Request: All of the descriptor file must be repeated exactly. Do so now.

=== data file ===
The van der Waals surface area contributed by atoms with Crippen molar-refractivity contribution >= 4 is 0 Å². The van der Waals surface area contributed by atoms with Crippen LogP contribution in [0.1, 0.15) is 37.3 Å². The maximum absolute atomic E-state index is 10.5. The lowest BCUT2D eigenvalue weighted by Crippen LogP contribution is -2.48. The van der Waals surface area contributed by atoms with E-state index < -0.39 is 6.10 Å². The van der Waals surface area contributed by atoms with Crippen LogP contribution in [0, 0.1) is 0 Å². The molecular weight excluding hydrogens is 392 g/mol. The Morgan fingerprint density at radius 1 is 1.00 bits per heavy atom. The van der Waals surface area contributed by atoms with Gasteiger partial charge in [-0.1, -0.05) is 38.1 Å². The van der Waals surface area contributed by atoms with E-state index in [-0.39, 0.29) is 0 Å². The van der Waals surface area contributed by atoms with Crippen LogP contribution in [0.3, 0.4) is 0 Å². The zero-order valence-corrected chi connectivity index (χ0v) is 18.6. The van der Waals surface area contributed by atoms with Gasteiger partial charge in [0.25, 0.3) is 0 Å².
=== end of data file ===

The van der Waals surface area contributed by atoms with Crippen molar-refractivity contribution >= 4 is 0 Å². The van der Waals surface area contributed by atoms with Crippen LogP contribution in [0.1, 0.15) is 37.3 Å². The maximum absolute atomic E-state index is 10.5. The lowest BCUT2D eigenvalue weighted by Crippen LogP contribution is -2.48. The van der Waals surface area contributed by atoms with E-state index < -0.39 is 6.10 Å². The van der Waals surface area contributed by atoms with Crippen LogP contribution in [0, 0.1) is 0 Å². The molecular weight excluding hydrogens is 392 g/mol. The Morgan fingerprint density at radius 1 is 1.00 bits per heavy atom. The van der Waals surface area contributed by atoms with Gasteiger partial charge in [-0.1, -0.05) is 38.1 Å². The van der Waals surface area contributed by atoms with E-state index in [-0.39, 0.29) is 0 Å². The van der Waals surface area contributed by atoms with Crippen LogP contribution in [0.3, 0.4) is 0 Å². The zero-order valence-corrected chi connectivity index (χ0v) is 18.6. The van der Waals surface area contributed by atoms with Gasteiger partial charge in [0.25, 0.3) is 0 Å².